Angela Ford (Alzheimer Outreach Center): Support groups are helpful for a lot of people because it gives them an opportunity to share information with people who are having the same experience, share ideas about how they handled certain problems. It helps people not feel so alone in providing the care and feel like they're the only ones in that particular situation.
Son: We did not understand that our father had Alzheimer's until after he depleted all of his personal resource and had lost our family home. And when it came time to give him care, we had to first look at what options were left at that point. Because he was a veteran, that was some help. We eventually got him into a personal care home that would accept him on the basis of his Social Security. Had it not been for the Social Security, we probably would have been in a very difficult situation.
Narrator: In this support group, in which two of the members are ministers who cared for fathers with Alzheimer's, the conversation has turned to strength through spirituality.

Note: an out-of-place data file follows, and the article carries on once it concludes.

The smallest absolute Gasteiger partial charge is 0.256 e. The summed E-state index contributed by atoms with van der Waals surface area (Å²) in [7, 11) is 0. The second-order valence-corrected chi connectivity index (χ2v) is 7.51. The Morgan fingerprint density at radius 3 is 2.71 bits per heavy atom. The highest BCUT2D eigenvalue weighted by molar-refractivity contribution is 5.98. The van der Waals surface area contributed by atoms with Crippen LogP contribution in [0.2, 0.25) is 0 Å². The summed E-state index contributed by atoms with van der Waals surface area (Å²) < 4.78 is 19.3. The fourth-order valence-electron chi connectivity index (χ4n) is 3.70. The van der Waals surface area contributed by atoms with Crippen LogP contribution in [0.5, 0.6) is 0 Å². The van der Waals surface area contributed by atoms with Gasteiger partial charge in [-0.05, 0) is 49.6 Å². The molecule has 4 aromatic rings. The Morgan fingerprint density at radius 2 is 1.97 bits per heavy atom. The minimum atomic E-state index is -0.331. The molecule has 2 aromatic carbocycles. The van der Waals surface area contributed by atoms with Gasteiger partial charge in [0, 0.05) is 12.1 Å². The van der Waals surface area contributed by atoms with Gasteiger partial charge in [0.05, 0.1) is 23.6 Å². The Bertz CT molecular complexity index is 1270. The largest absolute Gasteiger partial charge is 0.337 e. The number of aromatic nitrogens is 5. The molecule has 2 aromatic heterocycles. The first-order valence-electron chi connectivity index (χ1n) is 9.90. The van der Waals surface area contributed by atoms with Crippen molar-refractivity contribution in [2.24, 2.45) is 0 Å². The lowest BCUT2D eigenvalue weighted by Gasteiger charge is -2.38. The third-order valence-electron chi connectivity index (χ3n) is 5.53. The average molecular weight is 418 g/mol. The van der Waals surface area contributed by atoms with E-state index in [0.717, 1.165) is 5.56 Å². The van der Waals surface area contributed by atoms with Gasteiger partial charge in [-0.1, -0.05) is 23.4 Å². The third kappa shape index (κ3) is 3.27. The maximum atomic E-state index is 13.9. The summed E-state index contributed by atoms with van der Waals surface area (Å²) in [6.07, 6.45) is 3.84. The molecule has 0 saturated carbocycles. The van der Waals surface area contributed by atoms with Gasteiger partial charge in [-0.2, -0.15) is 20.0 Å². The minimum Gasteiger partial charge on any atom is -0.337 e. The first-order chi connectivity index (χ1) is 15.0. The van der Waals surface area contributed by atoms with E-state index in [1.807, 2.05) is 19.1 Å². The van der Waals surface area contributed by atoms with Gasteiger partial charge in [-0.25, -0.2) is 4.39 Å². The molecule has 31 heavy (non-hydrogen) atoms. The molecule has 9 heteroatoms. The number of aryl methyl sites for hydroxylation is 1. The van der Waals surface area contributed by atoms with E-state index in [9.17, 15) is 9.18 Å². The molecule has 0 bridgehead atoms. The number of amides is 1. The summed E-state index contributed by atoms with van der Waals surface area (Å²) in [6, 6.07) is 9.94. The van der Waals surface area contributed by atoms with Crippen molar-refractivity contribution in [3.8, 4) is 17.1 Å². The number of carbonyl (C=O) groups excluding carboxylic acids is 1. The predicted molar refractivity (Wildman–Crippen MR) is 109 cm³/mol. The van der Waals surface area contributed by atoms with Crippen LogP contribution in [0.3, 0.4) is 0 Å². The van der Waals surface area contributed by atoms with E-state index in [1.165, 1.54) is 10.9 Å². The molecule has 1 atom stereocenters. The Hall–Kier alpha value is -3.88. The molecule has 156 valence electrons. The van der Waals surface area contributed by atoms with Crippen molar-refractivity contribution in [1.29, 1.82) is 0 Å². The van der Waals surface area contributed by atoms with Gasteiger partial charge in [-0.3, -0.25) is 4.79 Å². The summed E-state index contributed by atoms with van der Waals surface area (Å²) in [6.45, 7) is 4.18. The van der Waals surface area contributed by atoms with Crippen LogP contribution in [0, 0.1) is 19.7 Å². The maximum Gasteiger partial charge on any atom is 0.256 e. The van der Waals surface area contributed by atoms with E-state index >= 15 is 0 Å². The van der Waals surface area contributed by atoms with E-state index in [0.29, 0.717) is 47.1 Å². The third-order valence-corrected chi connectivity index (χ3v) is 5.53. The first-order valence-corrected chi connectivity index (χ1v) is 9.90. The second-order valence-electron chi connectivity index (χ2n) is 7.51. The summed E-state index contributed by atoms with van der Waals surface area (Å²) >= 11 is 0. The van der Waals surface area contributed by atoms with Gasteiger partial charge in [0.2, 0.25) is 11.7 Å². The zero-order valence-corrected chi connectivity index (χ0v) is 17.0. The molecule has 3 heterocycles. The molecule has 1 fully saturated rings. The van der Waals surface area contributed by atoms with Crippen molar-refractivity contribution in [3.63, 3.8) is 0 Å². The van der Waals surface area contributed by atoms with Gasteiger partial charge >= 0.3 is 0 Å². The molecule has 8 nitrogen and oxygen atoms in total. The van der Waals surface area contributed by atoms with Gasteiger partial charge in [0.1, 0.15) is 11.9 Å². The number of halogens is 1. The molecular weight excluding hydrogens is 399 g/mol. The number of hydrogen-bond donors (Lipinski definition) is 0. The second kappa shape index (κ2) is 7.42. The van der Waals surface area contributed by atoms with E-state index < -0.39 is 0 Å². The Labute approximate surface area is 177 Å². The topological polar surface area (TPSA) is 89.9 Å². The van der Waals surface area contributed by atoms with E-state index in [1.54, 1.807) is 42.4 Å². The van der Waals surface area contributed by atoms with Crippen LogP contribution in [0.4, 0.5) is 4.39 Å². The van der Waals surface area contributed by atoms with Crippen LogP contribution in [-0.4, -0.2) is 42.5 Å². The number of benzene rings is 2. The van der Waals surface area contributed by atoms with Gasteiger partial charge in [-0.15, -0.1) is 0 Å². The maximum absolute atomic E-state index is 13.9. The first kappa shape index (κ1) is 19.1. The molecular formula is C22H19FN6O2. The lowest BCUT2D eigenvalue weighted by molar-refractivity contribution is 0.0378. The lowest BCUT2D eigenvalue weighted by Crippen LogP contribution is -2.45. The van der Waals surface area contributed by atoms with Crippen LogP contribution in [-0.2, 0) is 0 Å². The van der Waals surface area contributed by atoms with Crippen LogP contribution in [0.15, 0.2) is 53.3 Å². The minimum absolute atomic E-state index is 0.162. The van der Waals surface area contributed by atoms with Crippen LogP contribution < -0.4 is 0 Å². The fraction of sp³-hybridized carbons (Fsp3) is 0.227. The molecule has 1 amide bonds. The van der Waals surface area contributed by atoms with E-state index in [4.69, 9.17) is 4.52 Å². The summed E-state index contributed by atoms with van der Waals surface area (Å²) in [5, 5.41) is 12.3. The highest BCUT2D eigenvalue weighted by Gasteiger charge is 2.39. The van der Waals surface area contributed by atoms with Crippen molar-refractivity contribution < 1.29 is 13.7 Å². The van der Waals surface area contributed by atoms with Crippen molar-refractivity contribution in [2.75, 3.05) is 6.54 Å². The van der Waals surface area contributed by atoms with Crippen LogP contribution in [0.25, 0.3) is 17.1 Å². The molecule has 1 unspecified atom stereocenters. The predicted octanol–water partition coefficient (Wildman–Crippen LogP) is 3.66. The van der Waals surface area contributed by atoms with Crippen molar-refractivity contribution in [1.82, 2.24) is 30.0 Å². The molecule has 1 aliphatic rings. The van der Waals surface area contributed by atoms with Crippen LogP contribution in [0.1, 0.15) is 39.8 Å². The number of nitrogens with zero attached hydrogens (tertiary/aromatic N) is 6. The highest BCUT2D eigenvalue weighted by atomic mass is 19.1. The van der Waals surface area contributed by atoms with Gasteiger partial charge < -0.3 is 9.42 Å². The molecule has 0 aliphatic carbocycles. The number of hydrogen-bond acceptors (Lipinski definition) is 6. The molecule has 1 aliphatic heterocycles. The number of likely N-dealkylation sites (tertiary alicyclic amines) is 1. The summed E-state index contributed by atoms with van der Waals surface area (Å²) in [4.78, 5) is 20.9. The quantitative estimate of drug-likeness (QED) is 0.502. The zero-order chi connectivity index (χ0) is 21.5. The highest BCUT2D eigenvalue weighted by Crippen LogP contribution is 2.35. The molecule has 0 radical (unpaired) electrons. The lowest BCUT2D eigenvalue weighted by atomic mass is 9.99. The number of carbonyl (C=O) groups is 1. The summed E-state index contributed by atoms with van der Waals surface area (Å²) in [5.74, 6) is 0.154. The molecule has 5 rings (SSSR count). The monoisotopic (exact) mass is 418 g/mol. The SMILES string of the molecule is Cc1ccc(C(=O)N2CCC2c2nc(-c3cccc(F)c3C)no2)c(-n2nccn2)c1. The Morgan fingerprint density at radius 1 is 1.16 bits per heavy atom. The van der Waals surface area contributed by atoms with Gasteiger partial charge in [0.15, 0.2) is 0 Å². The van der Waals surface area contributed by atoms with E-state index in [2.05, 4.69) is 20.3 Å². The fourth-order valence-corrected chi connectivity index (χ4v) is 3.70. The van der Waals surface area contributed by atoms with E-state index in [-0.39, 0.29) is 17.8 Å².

Minister: As I remember at one point it actually had most of us on half a tank. You're doing so much and running about and making... trying to give that all day, twenty four hour care. In fact, there's a book out called 36 Hours a Day. And that's what we were trying to do, so I think that we had to get some strength from places other than the physical places, other than the normal places that you would get x-number of strength, or x-amount of strength. And the spiritual reservoir was the main reservoir for us.
Ford: The spiritual support is one of the things I hear about from a lot of families. Mrs. Stevens, you and I have talked a lot about that.
Stevens: I find that to be the main source; you get comfort. You really get an insight. Many times you are even directed.
Narrator: You can encourage caregivers to identify natural sources of support like the church, a church group, or a social network.